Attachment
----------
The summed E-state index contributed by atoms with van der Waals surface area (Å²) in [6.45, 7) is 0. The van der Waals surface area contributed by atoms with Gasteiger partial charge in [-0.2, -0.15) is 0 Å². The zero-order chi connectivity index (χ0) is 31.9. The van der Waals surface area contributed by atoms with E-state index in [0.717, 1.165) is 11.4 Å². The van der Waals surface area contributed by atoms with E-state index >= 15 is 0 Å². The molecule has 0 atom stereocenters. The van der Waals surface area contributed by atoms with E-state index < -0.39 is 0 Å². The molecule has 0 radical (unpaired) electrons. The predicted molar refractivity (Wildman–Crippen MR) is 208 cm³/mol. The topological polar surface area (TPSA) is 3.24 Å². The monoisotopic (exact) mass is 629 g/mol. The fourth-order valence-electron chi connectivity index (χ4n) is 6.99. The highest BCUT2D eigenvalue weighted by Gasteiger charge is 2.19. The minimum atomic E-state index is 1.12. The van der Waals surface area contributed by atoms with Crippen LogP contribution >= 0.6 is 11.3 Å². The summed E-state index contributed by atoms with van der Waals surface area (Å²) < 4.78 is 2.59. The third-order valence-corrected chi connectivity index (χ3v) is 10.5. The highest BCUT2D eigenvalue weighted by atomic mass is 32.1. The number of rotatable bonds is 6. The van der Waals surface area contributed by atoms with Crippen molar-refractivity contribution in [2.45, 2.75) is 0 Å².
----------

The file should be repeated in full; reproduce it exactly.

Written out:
The summed E-state index contributed by atoms with van der Waals surface area (Å²) in [6.45, 7) is 0. The van der Waals surface area contributed by atoms with Gasteiger partial charge in [-0.2, -0.15) is 0 Å². The zero-order chi connectivity index (χ0) is 31.9. The van der Waals surface area contributed by atoms with E-state index in [0.717, 1.165) is 11.4 Å². The van der Waals surface area contributed by atoms with E-state index >= 15 is 0 Å². The molecule has 0 atom stereocenters. The van der Waals surface area contributed by atoms with E-state index < -0.39 is 0 Å². The molecule has 0 radical (unpaired) electrons. The predicted molar refractivity (Wildman–Crippen MR) is 208 cm³/mol. The topological polar surface area (TPSA) is 3.24 Å². The monoisotopic (exact) mass is 629 g/mol. The fourth-order valence-electron chi connectivity index (χ4n) is 6.99. The highest BCUT2D eigenvalue weighted by Gasteiger charge is 2.19. The minimum atomic E-state index is 1.12. The van der Waals surface area contributed by atoms with Crippen LogP contribution >= 0.6 is 11.3 Å². The summed E-state index contributed by atoms with van der Waals surface area (Å²) < 4.78 is 2.59. The third-order valence-corrected chi connectivity index (χ3v) is 10.5. The highest BCUT2D eigenvalue weighted by atomic mass is 32.1. The number of rotatable bonds is 6. The van der Waals surface area contributed by atoms with Crippen molar-refractivity contribution in [2.45, 2.75) is 0 Å².